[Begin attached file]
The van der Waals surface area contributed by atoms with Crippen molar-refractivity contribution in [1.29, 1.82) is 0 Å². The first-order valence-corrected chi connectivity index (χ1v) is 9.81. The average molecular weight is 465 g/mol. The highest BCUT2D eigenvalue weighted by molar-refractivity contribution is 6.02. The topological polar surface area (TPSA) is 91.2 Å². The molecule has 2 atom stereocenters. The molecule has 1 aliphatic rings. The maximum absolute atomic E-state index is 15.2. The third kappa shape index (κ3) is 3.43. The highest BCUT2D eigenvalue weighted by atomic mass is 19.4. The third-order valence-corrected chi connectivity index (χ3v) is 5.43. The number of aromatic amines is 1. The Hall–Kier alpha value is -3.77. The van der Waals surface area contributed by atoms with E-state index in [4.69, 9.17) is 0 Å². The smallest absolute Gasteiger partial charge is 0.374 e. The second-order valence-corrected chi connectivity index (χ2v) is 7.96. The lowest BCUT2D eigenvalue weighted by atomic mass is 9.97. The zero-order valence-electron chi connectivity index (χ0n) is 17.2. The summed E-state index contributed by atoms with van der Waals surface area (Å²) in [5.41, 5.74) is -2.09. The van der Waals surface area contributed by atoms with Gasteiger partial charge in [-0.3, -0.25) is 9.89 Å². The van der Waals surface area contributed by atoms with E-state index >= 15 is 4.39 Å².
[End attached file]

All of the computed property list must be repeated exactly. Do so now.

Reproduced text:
The van der Waals surface area contributed by atoms with Crippen molar-refractivity contribution in [1.29, 1.82) is 0 Å². The first-order valence-corrected chi connectivity index (χ1v) is 9.81. The average molecular weight is 465 g/mol. The highest BCUT2D eigenvalue weighted by molar-refractivity contribution is 6.02. The topological polar surface area (TPSA) is 91.2 Å². The molecule has 2 atom stereocenters. The molecule has 1 aliphatic rings. The maximum absolute atomic E-state index is 15.2. The third kappa shape index (κ3) is 3.43. The highest BCUT2D eigenvalue weighted by atomic mass is 19.4. The third-order valence-corrected chi connectivity index (χ3v) is 5.43. The number of aromatic amines is 1. The Hall–Kier alpha value is -3.77. The van der Waals surface area contributed by atoms with E-state index in [4.69, 9.17) is 0 Å². The smallest absolute Gasteiger partial charge is 0.374 e. The second-order valence-corrected chi connectivity index (χ2v) is 7.96. The lowest BCUT2D eigenvalue weighted by atomic mass is 9.97. The zero-order valence-electron chi connectivity index (χ0n) is 17.2. The summed E-state index contributed by atoms with van der Waals surface area (Å²) in [5.41, 5.74) is -2.09. The van der Waals surface area contributed by atoms with Gasteiger partial charge in [-0.3, -0.25) is 9.89 Å². The van der Waals surface area contributed by atoms with E-state index >= 15 is 4.39 Å².